One feature that Ta-Nehisi Coates uses in Black Panther is the changing of perspectives. Despite the comic series being titled “Black Panther”, the story is not all about T’Challa, but is in fact also about many other characters. Changing perspectives allow us to view the story through multiple angles and viewpoints. For example, in the great mound, when T’Challa was facing the rioters, there is a panel that shows the rioters facing the fourth wall with an angry look on their faces, and their eyes being completely green, as if they were possessed or controlled of some sort by Zenzi, since T’Challa suspected her to be the one who turned the rioters against him. However, later on, there is a scene with only Zenzi and Tetu, and Zenzi tells Tetu that “I revealed to them, in all their agony, all their deeper, truer selves.” (Coates, 14) This means that the rioters harboured the hate and rage inside them, and Zenzi merely brought those feelings to the surface. This was confirmed in Issue 2, T’Challa said “I was wrong. My enemy is not a beguiler. But a revealer. She brings out of us all of the awful feelings that we have hidden away.”(Coates, 18) This change of perspective from different characters allows us to see more of the full picture, and allows us to gain more knowledge about events and characters.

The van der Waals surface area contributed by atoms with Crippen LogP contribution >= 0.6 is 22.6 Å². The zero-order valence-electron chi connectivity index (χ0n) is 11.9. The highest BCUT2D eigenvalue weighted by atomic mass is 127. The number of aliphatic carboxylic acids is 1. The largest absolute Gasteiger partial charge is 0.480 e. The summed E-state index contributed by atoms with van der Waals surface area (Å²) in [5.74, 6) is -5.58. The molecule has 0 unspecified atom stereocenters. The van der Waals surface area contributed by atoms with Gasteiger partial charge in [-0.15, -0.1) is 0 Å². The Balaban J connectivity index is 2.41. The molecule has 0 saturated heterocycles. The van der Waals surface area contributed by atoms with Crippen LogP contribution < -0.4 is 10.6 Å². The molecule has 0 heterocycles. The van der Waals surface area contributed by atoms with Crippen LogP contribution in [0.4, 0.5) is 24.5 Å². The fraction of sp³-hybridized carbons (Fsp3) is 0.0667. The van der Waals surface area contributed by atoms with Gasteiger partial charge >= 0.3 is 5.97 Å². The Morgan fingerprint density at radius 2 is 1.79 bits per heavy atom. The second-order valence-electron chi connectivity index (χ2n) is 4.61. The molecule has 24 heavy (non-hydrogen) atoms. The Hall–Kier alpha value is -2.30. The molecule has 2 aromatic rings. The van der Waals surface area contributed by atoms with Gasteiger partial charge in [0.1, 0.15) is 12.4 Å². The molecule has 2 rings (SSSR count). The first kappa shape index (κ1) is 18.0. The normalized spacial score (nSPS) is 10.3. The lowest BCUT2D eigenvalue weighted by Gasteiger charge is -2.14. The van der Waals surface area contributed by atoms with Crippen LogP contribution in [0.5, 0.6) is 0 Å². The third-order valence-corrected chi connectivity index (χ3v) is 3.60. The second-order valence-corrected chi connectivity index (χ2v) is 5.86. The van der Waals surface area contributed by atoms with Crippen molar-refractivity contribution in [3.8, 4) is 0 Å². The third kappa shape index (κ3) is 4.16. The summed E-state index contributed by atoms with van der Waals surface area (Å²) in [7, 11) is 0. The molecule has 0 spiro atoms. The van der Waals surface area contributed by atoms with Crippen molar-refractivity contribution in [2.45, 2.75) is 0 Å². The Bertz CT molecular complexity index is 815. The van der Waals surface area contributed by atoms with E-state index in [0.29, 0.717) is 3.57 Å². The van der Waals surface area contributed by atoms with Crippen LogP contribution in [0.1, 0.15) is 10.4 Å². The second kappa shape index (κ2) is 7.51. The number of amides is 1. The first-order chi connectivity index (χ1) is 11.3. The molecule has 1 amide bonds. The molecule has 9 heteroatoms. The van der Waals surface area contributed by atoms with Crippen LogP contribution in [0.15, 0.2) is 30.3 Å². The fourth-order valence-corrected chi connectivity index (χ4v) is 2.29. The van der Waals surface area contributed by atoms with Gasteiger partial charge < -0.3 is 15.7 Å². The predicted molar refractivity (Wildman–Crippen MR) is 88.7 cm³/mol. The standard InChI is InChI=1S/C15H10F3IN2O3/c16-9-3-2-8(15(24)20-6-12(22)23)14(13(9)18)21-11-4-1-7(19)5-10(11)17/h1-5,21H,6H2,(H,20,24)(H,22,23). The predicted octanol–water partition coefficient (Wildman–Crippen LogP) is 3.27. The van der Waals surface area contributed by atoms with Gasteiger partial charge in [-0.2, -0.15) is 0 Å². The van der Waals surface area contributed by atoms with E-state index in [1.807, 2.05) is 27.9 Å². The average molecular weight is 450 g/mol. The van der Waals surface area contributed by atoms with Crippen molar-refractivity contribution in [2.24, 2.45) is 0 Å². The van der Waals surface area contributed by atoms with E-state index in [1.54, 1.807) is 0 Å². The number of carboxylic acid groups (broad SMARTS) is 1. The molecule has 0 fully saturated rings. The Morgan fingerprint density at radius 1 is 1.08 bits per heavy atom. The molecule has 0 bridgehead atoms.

And that explains how Ta-Nehisi can use more images than text to effectively tell the stories in Black Panther. The detailed emphasis on the important parts of the content in comic panels, the supplementary text, and the changing emphasis offer the reader much information for understanding the stories told.
© 2021 James Guo